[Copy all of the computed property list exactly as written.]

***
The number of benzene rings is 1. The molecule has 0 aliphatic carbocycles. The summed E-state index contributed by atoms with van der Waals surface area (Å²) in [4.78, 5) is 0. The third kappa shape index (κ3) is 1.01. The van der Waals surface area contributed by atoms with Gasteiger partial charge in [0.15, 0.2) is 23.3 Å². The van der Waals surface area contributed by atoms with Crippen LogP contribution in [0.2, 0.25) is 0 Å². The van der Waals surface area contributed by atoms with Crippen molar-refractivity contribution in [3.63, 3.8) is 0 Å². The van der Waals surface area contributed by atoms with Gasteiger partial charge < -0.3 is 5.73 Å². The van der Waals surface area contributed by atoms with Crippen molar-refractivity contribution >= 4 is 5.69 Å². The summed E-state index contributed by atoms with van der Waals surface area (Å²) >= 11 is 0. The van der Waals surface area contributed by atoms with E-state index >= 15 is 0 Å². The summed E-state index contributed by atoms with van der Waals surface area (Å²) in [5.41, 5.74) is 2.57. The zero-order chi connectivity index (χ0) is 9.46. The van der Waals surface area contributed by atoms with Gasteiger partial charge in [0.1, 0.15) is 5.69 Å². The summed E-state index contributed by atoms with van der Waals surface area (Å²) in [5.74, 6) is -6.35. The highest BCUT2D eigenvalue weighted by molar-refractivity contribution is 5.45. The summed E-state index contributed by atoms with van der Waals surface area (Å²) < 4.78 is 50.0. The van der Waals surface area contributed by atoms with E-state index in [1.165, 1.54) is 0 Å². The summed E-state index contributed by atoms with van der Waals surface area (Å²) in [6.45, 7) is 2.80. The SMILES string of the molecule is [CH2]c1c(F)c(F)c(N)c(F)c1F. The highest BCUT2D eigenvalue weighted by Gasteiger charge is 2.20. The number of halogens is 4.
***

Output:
The number of benzene rings is 1. The molecule has 0 aliphatic carbocycles. The summed E-state index contributed by atoms with van der Waals surface area (Å²) in [4.78, 5) is 0. The third kappa shape index (κ3) is 1.01. The van der Waals surface area contributed by atoms with Gasteiger partial charge in [0.15, 0.2) is 23.3 Å². The van der Waals surface area contributed by atoms with Crippen LogP contribution in [0.2, 0.25) is 0 Å². The van der Waals surface area contributed by atoms with Crippen molar-refractivity contribution in [3.63, 3.8) is 0 Å². The van der Waals surface area contributed by atoms with Gasteiger partial charge < -0.3 is 5.73 Å². The van der Waals surface area contributed by atoms with Crippen molar-refractivity contribution >= 4 is 5.69 Å². The summed E-state index contributed by atoms with van der Waals surface area (Å²) >= 11 is 0. The van der Waals surface area contributed by atoms with E-state index >= 15 is 0 Å². The summed E-state index contributed by atoms with van der Waals surface area (Å²) in [5.41, 5.74) is 2.57. The zero-order chi connectivity index (χ0) is 9.46. The van der Waals surface area contributed by atoms with Gasteiger partial charge in [0.1, 0.15) is 5.69 Å². The summed E-state index contributed by atoms with van der Waals surface area (Å²) in [5.74, 6) is -6.35. The highest BCUT2D eigenvalue weighted by molar-refractivity contribution is 5.45. The summed E-state index contributed by atoms with van der Waals surface area (Å²) < 4.78 is 50.0. The van der Waals surface area contributed by atoms with E-state index in [1.165, 1.54) is 0 Å². The summed E-state index contributed by atoms with van der Waals surface area (Å²) in [6.45, 7) is 2.80. The SMILES string of the molecule is [CH2]c1c(F)c(F)c(N)c(F)c1F. The highest BCUT2D eigenvalue weighted by Gasteiger charge is 2.20. The number of halogens is 4.